Metamorphic core complexes and associated detachment faults of the North American Cordillera represent gently dipping, normal-displacement shear zones (detachment zones) along which hot, deeper levels of the crust were transported upward and outward from underneath a brittlely distended upper plate. Structures that formed during the ductile-to-brittle evolution of detachment zones can be used to reconstruct the relative magnitudes of fluid pressure and deviatoric stress at different levels within the shear zones. Mylonitization, which occurred along deeper segments of detachment zones below the brittle-ductile transition, was locally accompanied by tensile failure, indicative of low deviatoric stress and high fluid pressure. This condition persisted into the earliest phases of brittle deformation, after which shear fractures formed due to both a reduction in fluid pressure and an increase in deviatoric stress. Brittle deformation of upper-plate rocks occurred largely under conditions of low fluid pressure.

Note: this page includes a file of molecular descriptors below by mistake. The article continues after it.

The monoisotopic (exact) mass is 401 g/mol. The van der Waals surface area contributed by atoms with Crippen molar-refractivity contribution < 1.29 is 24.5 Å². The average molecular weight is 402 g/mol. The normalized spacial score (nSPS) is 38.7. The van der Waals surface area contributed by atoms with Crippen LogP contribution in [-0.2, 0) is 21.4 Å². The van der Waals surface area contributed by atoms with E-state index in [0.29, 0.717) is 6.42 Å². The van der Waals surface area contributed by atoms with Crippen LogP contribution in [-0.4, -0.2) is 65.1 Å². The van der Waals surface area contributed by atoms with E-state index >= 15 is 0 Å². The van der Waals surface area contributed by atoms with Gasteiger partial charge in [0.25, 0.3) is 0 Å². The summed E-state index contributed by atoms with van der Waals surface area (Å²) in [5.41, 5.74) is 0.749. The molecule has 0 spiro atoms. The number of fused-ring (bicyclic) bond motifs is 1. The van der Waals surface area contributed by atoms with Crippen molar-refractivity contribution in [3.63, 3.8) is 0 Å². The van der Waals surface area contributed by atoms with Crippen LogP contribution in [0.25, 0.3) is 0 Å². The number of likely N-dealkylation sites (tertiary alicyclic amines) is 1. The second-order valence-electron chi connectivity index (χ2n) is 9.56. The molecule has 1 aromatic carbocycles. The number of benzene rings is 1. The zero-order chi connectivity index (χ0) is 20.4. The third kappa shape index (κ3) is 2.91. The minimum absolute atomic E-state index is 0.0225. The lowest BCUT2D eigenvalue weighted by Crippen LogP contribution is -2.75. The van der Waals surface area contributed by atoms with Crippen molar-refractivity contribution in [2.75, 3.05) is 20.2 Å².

Structural and geochemical data suggest that normal displacement on detachment zones results in establishment of two fluid systems: (1) an upper-plate system driven by convection and dominated by meteoric and connate fluids at near-hydrostatic pressures and (2) a system within deeper levels of the shear zone, where fluids are largely derived from igneous sources and fluid migration is aided by dilatancy pumping. The late phases of normal displacement on detachment zones structurally juxtaposed rocks affected by the two fluid systems and locally caused the shear-zone rocks to be overprinted by mineralization related to the upper-plate fluid system.